Founder & Owner of LawnChick.com
Sarah’s blog, Lawn Chick, is read by over 2 million homeowners each year and she is regularly cited as an expert source of lawn care knowledge by major publications.
Turfgrass is a broad umbrella term that covers a broad spectrum of grass species with narrow leaves used as a low-growing perennial ground cover on lawns, sports fields, and golf courses. They can generally stand up to high traffic well and tolerate lower mowing heights than other grasses.
If you have a lawn, then it’s likely that you have one or more varieties of turfgrass growing in your yard. Every type of turfgrass has unique qualities and will thrive in different growing conditions. Some prefer full sun and warm temperatures, while others tolerate some shade and grow best in the cooler temperatures of spring and autumn.
While there has been push-back in recent years bemoaning the ecological cost of turfgrass lawns, many homeowners love the grass in their yard, and why not?
Turfgrass feels good underfoot, it’s a great blank canvas to decorate with ornamental trees and perennial garden beds, and having a level yard available for your kids and pets to run and play in is the primary draw of homeownership for many families.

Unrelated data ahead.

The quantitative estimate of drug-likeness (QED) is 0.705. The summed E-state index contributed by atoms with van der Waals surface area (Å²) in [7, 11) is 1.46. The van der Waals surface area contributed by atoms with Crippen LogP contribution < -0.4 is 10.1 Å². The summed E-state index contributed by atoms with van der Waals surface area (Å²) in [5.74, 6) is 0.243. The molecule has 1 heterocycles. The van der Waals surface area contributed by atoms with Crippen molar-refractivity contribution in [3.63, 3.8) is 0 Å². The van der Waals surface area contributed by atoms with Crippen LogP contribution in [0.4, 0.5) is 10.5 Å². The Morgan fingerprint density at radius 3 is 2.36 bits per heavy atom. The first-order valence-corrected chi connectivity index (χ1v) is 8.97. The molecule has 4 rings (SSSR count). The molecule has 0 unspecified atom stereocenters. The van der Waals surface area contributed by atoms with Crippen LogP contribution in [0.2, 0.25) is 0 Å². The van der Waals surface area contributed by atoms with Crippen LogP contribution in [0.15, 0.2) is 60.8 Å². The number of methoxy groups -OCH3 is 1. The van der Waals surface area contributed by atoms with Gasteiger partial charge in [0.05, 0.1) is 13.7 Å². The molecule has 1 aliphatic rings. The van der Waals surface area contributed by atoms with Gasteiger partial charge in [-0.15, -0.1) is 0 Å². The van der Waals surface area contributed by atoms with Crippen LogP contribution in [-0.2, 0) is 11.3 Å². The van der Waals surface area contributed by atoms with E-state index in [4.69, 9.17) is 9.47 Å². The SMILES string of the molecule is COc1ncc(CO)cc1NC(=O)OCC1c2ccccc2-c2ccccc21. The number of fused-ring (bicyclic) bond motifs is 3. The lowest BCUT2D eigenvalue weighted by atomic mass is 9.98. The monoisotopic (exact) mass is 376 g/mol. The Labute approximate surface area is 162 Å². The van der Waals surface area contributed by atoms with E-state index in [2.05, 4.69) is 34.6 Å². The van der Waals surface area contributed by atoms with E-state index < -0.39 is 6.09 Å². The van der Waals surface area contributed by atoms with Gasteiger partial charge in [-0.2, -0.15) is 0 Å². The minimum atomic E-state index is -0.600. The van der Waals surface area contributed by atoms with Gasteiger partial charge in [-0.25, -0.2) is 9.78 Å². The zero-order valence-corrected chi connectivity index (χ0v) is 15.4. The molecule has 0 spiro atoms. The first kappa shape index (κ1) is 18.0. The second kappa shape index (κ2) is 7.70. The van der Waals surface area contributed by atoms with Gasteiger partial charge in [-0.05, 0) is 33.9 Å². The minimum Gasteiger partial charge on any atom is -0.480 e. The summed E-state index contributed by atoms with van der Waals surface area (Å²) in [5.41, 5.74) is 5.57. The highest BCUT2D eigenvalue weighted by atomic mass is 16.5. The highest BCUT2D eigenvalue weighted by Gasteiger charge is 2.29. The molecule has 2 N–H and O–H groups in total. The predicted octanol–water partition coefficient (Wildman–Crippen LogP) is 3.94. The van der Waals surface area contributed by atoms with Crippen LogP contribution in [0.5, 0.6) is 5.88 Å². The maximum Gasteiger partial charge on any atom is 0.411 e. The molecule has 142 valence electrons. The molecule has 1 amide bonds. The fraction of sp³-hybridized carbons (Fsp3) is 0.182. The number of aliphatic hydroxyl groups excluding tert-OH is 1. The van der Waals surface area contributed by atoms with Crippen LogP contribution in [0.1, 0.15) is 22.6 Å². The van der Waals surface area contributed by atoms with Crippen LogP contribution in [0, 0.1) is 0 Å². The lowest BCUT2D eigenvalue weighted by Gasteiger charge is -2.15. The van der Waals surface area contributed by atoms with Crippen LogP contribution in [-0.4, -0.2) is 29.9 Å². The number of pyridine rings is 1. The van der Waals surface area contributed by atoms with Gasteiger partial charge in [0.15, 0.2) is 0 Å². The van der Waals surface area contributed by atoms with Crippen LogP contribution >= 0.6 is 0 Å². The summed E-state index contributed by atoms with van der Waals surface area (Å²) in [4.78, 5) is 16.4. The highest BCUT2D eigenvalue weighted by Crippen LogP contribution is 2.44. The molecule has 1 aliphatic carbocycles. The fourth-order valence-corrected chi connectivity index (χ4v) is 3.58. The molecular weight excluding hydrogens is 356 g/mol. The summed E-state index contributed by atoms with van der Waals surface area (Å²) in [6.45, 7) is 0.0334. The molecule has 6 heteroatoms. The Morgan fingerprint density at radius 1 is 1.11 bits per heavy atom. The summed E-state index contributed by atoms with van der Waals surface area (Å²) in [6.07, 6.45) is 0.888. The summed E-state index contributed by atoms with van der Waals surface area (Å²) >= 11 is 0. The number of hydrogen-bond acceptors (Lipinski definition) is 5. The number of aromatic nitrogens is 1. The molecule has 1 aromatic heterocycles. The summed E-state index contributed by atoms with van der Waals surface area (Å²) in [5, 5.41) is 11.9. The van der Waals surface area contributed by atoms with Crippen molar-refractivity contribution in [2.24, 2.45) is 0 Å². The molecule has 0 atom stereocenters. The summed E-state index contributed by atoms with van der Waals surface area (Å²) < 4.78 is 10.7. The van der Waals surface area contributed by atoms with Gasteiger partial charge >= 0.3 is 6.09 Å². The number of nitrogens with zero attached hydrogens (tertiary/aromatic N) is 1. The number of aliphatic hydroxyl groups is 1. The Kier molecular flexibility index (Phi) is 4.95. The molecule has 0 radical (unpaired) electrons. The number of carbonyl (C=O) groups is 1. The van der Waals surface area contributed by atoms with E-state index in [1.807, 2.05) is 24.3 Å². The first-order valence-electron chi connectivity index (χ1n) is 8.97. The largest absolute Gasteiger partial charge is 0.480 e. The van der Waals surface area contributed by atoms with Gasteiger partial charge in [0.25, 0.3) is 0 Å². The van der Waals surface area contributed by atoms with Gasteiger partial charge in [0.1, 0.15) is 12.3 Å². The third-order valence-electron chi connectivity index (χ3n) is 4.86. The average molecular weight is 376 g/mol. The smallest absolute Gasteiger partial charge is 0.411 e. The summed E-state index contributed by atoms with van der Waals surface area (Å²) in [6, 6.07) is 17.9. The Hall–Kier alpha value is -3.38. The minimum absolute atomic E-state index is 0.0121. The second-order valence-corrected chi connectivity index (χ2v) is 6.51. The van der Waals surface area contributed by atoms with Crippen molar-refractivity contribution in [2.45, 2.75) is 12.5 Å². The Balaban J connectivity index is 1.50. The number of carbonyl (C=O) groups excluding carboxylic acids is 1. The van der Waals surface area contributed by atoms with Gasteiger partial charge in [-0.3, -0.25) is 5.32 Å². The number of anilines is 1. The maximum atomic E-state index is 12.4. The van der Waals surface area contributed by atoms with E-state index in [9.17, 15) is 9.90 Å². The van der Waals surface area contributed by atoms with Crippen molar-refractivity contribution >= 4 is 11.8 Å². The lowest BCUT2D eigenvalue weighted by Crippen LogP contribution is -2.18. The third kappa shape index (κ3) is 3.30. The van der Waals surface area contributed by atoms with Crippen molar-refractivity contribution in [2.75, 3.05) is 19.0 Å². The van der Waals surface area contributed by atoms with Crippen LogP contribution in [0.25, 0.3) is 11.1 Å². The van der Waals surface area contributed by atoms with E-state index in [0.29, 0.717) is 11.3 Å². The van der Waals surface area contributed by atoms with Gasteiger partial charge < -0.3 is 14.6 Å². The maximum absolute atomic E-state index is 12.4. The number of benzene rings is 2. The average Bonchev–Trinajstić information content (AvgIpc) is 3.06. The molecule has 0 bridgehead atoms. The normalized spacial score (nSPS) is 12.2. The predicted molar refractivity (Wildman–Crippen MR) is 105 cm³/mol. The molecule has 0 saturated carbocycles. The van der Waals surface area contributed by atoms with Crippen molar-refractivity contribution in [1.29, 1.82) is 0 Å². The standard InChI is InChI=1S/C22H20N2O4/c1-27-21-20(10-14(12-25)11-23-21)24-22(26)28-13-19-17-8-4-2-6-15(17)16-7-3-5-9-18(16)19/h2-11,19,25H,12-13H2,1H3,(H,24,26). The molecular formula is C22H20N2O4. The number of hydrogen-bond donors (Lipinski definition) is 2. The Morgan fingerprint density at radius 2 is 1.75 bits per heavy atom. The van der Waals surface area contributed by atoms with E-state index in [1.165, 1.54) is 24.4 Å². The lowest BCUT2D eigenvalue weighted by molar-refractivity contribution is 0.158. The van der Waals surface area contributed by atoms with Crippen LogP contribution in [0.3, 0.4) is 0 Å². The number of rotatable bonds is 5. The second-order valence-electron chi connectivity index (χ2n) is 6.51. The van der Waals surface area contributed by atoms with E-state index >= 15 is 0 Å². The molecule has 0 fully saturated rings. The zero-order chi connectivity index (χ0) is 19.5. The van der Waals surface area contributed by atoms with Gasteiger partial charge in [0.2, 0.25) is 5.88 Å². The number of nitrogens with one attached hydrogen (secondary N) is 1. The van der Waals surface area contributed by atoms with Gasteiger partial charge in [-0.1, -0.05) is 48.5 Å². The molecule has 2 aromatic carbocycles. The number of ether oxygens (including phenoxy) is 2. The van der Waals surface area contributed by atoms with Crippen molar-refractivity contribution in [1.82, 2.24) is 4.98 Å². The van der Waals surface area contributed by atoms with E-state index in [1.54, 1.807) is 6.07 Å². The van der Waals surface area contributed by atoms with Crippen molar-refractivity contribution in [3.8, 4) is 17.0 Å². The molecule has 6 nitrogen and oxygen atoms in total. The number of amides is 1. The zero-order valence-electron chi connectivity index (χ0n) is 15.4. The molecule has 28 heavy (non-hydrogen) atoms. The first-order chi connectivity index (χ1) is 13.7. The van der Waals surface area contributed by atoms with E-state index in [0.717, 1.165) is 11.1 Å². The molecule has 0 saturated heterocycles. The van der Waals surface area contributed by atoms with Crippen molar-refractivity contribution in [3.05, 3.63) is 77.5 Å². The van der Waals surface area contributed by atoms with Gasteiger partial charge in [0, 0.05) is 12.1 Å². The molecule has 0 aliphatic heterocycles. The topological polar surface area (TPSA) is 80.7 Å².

On this page I share a number of different articles and resources to help you learn more about your lawn turfgrass options. I hope you find these resources interesting and useful – whether you’re choosing the best grass for a new lawn, or want to learn how to care for and maintain your existing turfgrass lawn.
In this section you can explore my in-depth guides to different types of turfgrass, includin their properties and characteristics, notable cultivars, disease and pest resistance, durability, color, and much more.
Every grass needs different things to thrive, and understanding your property’s conditions will help you select a solid turfgrass for your lawn.
When choosing a turfgrass for your property, start with the basics and look at the grass zone map pictured here.
Are you located in the cool-season grass zone, the warm-season grass zone, or the transitional zone which runs between the two?
Beyond these factors, here are some relevant articles which may help you choose the perfect grass for your yard’s conditions:
I’m a big fan of turfgrass which spreads laterally by rhizomes and/or stolons.
This type of turf will repair itself and fill in bare patches when your lawn is damaged, saving you time and money.
Turfgrass which fills in naturally is especially helpful if you have kids, pets, or a high traffic lawn or athletic field where you don’t want to constantly be working to repair damage.
Here are some articles about turfgrass that spreads laterally:
If you’re looking for some interesting reading about lawns and grass usage, these articles are a few that I think you might like:
Some recent reader comments on the blog